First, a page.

2008 Joint Meeting of The Geological Society of America, Soil Science Society of America, American Society of Agronomy, Crop Science Society of America, Gulf Coast Association of Geological Societies with the Gulf Coast Section of SEPM

Paper No. 7
Presentation Time: 8:00 AM-4:45 PM

Integration of Palynological and Sedimentological Data Using a Multivariate Approach

LEPAGE, Ben, PECO Energy Company, 2301 Market Avenue, S9-1, Philadelphia, PA 19103 and DAVIES-VOLLUM, K. Sian, IAS Program in Environmental Sciences, University of Washington-Tacoma, Tacoma, WA 98402, ksdavies@washington.edu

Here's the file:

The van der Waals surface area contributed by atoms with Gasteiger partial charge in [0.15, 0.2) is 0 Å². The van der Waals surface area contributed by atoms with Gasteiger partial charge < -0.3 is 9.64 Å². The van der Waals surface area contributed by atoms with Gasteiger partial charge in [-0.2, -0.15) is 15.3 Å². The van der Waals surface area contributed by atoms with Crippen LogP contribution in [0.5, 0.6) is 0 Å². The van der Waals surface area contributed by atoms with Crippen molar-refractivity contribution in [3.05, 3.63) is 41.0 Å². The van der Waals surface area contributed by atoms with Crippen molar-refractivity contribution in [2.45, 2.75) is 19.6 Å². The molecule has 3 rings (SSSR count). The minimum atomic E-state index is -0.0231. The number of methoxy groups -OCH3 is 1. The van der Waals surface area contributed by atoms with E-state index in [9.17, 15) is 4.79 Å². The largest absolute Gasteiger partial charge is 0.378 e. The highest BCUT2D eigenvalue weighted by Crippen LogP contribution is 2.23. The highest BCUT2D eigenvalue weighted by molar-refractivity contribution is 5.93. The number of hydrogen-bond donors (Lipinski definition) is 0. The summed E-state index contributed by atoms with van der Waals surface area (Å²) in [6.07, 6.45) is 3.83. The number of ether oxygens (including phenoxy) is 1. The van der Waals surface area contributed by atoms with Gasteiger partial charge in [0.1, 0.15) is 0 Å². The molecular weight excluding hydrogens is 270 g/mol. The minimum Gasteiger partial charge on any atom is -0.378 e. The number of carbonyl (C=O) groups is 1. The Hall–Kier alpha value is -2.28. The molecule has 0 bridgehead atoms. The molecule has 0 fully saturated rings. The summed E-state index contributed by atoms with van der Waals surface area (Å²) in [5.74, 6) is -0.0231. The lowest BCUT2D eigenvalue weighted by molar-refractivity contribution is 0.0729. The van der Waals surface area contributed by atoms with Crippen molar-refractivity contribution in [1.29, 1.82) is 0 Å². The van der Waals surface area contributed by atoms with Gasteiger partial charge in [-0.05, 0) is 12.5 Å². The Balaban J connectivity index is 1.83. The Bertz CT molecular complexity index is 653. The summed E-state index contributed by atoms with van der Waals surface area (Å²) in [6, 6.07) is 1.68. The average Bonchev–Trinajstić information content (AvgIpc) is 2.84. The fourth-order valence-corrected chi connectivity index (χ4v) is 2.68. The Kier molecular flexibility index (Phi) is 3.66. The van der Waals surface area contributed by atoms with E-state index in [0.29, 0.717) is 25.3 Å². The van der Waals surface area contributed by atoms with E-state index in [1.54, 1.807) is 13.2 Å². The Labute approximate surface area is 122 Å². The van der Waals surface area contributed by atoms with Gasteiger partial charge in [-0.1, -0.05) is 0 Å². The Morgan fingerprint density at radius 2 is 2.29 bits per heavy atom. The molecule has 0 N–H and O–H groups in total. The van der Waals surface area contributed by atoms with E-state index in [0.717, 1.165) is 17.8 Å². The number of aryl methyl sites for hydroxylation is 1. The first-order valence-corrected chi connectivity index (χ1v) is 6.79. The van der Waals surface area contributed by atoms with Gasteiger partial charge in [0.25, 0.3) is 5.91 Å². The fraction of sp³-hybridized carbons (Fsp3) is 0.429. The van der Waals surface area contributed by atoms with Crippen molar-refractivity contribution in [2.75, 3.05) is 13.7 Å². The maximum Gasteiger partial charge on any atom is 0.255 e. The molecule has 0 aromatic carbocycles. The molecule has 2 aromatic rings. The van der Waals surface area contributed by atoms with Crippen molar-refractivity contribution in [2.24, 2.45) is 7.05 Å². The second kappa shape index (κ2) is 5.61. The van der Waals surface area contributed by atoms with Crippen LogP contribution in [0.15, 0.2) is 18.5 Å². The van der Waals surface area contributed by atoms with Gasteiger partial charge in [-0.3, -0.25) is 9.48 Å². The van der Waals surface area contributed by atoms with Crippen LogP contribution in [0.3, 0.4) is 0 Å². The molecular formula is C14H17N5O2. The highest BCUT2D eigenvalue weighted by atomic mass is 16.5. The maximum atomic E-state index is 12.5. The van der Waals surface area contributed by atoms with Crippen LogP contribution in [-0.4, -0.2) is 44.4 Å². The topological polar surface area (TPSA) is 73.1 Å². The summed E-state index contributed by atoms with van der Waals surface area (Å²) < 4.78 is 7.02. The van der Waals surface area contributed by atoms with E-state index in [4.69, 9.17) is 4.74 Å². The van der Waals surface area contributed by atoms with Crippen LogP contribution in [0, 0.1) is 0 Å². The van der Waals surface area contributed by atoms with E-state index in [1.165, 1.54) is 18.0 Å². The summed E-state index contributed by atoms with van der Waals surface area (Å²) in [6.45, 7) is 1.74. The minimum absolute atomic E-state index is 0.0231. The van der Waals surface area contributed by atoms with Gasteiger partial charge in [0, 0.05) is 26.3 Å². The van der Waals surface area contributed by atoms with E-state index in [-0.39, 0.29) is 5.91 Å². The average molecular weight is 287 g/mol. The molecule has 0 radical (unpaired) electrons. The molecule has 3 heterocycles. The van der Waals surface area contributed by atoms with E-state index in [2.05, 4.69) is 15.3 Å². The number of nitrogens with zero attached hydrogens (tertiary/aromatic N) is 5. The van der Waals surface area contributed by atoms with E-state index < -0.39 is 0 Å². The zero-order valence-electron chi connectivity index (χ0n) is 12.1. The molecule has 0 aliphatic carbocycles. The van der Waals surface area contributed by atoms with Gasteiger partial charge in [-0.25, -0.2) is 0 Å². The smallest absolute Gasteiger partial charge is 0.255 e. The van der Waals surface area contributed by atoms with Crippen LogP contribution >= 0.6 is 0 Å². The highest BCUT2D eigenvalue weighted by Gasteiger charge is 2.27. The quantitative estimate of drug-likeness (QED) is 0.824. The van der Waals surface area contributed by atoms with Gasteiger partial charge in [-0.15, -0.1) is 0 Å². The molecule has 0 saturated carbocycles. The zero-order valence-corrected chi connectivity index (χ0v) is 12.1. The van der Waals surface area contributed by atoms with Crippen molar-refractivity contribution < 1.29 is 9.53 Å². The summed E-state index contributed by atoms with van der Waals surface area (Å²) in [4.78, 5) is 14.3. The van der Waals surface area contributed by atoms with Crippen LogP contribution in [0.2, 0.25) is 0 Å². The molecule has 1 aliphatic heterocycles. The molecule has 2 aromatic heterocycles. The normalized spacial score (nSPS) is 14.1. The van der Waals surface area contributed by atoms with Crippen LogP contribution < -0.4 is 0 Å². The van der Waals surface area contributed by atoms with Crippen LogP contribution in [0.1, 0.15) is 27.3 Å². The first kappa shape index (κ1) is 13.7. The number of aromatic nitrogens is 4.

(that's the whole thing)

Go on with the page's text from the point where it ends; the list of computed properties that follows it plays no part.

In the absence of plant macrofossils, palynological data provide important data for reconstructing local floral assemblages, while the study of sediments offers insight into the depositional history and physical environments under which the plants grew. Until now, integration of palynology with sedimentologicial variables has rarely been considered. Recently, high-resolution palynological and grain size analyses were performed on a two-meter thick siltstone unit located between two prominent coal seams representing Metasequoia-dominated swamp forests from the middle Eocene Buchanan Lake Formation at Napartulik, Axel Heiberg Island, Nunavut, Canada. The palynological analysis facilitated reconstruction of the local vegetation, documented temporal changes in the local vegetation mosaic, and illustrated successional processes and possible responses to climatic and environmental changes. The grain size analysis provided data on changes that were occurring in the sediment supply and hydrologic regime under which these sediments were deposited. To better understand whether the observed patterns in the pollen spectrum were occurring independently or tied to changes in the environmental conditions, the percent values of pollen and grain sizes throughout the section were analyzed using detrended correspondence analysis (DCA) and correlation analysis (CA). The results of the CA and DCA illustrated that some of the genera were positively correlated to specific grain sizes, suggesting that some of the changes observed in the palynoflora were related to changes in the hydrologic regime and the resultant sedimentary environment. Metasequoia and Glyptostrobus pollen were positively correlated with sandier sediments, while Larix and Tsuga were associated with more fine-grained sediments. These results suggest the observed vegetation changes in our study are related to changes in the hydrologic regime and sediment supply, and that the response to these changes occurred quickly. Moreover, such fine-scale multivariate analyses that combine sedimentological with palynological data indicate both paleoecological change and habitat preferences at the species level.